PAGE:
RwandAir acquires first Airbus A330-200 in East Africa

The WAIT IS OVER. National carrier RwandAir has officially laid claim to a brand new Airbus 330-200, proudly nicknamed ‘Ubumwe’ (unity). The aircraft is the first of its kind in East Africa and will help boost RwandAir’s capacity to expand its wings globally, John Mirenge, the airline’s chief executive, told The New Times in Toulouse, France, yesterday.
The Airbus 330-200 takes off for its final test flight in Toulouse, France, yesterday, before the manufacturers handed it over to RwandAir officials yesterday. The plane is expecte....
The Airbus 330-200 takes off for its final test flight in Toulouse, France, yesterday, before the manufacturers handed it over to RwandAir officials yesterday. The plane is expecte....

The WAIT IS OVER. National carrier RwandAir has officially laid claim to a brand new Airbus 330-200, proudly nicknamed ‘Ubumwe’ (unity).

The aircraft is the first of its kind in East Africa and will help boost RwandAir’s capacity to expand its wings globally, John Mirenge, the airline’s chief executive, told The New Times in Toulouse, France, yesterday.

 

The aircraft, with a capacity of 244 passengers, is expected to touch down at Kigali International Airport at exactly 11am today, with more than 80 passengers on board.

 

Mirenge said the new wide body aircraft is the biggest milestone for Africa’s fastest growing airline and opens up opportunities in terms of expanding the airline’s footprint.

 

“We are now set to compete globally,” Mirenge said, adding that the airline has been growing at an average of 20 per cent in the last six years and is currently positioning itself as the most efficient and reliable airline in the region.

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Mirenge (2nd right) and Amb. Kabale (2nd left) with Airbus officials after the hand-over of the Airbus A330-200 in Toulouse, France. / Peterson Tumwebaze.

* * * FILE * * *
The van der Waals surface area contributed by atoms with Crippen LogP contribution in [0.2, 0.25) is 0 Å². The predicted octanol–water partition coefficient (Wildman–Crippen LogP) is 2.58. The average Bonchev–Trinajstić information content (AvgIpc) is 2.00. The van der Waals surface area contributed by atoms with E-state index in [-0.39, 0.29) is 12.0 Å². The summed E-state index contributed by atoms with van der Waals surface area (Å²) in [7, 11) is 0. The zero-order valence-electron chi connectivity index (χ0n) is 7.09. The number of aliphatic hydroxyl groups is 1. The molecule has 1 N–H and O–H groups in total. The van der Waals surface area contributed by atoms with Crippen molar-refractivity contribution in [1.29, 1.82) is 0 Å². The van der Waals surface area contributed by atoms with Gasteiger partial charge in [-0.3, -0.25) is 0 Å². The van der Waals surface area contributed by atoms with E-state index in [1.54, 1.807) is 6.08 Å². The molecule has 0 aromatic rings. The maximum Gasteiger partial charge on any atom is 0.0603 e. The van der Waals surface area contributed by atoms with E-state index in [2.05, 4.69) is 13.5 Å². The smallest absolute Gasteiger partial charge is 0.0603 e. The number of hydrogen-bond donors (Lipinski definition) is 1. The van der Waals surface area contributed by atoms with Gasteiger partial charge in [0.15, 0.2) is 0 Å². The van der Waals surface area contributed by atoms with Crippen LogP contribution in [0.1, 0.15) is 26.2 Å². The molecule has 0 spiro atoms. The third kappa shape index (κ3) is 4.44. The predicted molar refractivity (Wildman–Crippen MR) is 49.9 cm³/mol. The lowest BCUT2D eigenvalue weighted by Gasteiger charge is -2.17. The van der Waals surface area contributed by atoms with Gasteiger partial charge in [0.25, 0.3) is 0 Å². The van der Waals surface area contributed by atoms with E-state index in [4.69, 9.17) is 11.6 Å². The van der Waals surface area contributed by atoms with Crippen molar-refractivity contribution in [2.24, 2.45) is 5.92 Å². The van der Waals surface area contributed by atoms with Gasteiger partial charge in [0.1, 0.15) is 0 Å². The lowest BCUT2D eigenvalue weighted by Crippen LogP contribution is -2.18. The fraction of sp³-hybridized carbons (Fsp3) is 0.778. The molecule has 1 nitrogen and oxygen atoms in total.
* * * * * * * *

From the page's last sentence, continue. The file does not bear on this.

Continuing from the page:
The new aircraft, worth about $250 million (about Rwf200 billion) brings the airline’s total fleet to nine with additional four planes expected to be delivered by end of February next year.

The aircraft is expected to be deployed on the Dubai route.

And, a second Airbus 330-300 is due for delivery in November and, according to aviation experts, the acquisition of these two wide-body aircraft will significantly increase RwandAir’s capacity to effectively meet growing demand and provide exceptional service quality for the ever-growing Asia-China and European passenger markets.

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The new Airbus 330-200 prepares for a final test flight in Toulouse yesterday. / Courtesy.

RwandAir will soon add Harare (Zimbabwe), Mumbai (India), and Guangzhou in China on its list of destinations before expanding to Western Europe.

The A330 type of aircraft has an operational reliability of 99.4 per cent and boasts efficiency for all market segments, thus making it a perfect match for RwandAir, Corrin Higgs, the Airbus interior marketing director, said.

The new aircraft means the airline can now expand its flight coverage to both Europe and East Asia in the near future.

‘Commendable commitment’

Hadi Akoum, Airbus’s executive vice-president in charge of sales for Africa, Europe and Asia Pacific, commended RwandAir’s commitment to continue taking the lead in developing the continent’s aviation industry.

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The Airbus 330-200, proudly nicknamed ‘Ubumwe’ (unity) is expected in Kigali today. / Courtesy.

“We are proud of the visionary leadership of the Government of Rwanda and RwandAir’s efforts to contribute to the continent’s aviation industry,” he said.

“The new aircraft reaffirms the confidence between RwandAir and Airbus and we will continue to stand side by side with the airline to ensure it realises its full potential,” he added.

Akoum said the manufacturer will equally assist in the training of the airline’s technical engineers and pilots to ensure efficiency and safety.

Jacques Kabale, Rwanda’s ambassador to France, said the aircraft means more efficiency in terms of movement, which will increase connectivity and will link Rwanda to the rest of the rest of the world.

In 2014, RwandAir and the Eastern and Southern Africa Bank (PTA Bank) signed a financial line of credit, worth $160 million, to support the purchase of the two airliners.

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The plane will have its first commercial flight to Dubai later this week, officials said. / Courtesy.

The national carrier successfully renewed its certificate for the IATA Operational Safety Audit (IOSA) for another two years to remain competitive.

IOSA programme is an internationally recognised evaluation system designed to assess the operational management and control systems of airlines.

And there is hope that with two wide body aircraft, the airline’s capacity could grow from the current 500,000 passengers annually to more than three million in the next five years.

editorial@newtimes.co.rw

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